Many countries in the region were effectively hedging their bets in recent years. They calculated that they could benefit from growing economic ties with China while relying on the United States to sustain a position based on economic and diplomatic engagement and a military presence and network of security ties conducive to balancing China’s rise and maintaining regional stability. However, China’s more assertive foreign policy under Xi Jinping is increasingly sharpening competition between China and the United States. Doubts about the reliability and predictability of the United States under President Donald Trump are also generating uncertainty, and in some cases sparking debate about the sustainability of longstanding approaches to managing ties with the two most powerful and influential countries in the region. Indeed, interviews with officials, analysts, and scholars from several countries, including Japan, Australia, and Singapore, suggest that these more recent developments and uncertainty about future U.S.-China dynamics could pose major challenges to their ability to continue striking a balance that enables them to maintain beneficial ties with both China and the United States.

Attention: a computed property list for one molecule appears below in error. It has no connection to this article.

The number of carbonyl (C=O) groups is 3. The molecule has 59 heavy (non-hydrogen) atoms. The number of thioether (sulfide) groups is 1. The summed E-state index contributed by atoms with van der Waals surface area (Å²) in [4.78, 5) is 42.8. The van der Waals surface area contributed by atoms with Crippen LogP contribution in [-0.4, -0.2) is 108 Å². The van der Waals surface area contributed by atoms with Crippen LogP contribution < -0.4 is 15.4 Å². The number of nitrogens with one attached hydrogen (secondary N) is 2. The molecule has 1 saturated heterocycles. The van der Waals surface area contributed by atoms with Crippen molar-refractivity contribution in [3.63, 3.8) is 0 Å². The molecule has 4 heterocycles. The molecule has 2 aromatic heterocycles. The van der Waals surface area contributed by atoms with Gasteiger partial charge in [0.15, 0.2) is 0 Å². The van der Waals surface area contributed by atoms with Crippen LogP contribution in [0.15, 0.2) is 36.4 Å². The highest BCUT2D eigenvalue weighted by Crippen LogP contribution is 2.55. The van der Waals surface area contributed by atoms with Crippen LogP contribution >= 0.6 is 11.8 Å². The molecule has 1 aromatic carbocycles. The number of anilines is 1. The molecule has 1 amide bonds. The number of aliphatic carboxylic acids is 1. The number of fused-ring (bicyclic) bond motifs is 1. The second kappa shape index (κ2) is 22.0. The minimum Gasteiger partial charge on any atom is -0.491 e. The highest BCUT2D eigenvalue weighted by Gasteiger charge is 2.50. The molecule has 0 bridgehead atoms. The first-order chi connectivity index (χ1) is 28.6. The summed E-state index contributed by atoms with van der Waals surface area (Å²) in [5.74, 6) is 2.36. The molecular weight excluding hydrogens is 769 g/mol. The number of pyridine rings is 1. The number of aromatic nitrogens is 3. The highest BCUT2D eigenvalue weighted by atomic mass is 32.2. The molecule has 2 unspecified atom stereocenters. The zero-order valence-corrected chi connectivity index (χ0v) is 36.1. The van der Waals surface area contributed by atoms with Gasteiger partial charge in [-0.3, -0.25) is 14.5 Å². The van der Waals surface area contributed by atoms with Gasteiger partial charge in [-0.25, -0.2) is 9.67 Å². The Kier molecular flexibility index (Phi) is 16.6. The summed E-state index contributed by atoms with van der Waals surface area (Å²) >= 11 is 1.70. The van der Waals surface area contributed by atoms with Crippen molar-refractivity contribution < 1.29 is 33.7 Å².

Moreover, many expect rough sailing ahead. Some government officials and scholars in the Indo-Pacific believe the regional security environment is entering what could be a highly tumultuous period.

The intensifying concern in capitals throughout the region stems in part from deeper structural dynamics having to do with China’s rising power, renewed tensions across the Taiwan Strait, and Xi Jinping’s approach to handling China’s maritime disputes, particularly its island building and militarization activities in the South China Sea. But the challenges facing U.S. allies and partners are magnified by uncertainty about the Trump administration’s Asia policy, stemming from its abandonment of the Trans-Pacific Partnership (TPP), imposition of tariffs on U.S. allies and partners, a trade war with China that could have consequences for other countries in the region, and questions about Washington’s commitment to maintaining the rules-based order that has underpinned shared security and prosperity in the region for decades. Some have raised these concerns in stark terms, pointing out that they come at a crucial time, with China’s growing power and assertiveness creating a situation that demands steady, sustained, and strategically predictable U.S. leadership. For example, according to one observer in Indonesia, “at this very juncture, many see the United States as abdicating its role as the chief balancer power in the Indo-Pacific region. America’s pivot to the region is receding into a footnote of diplomatic history.”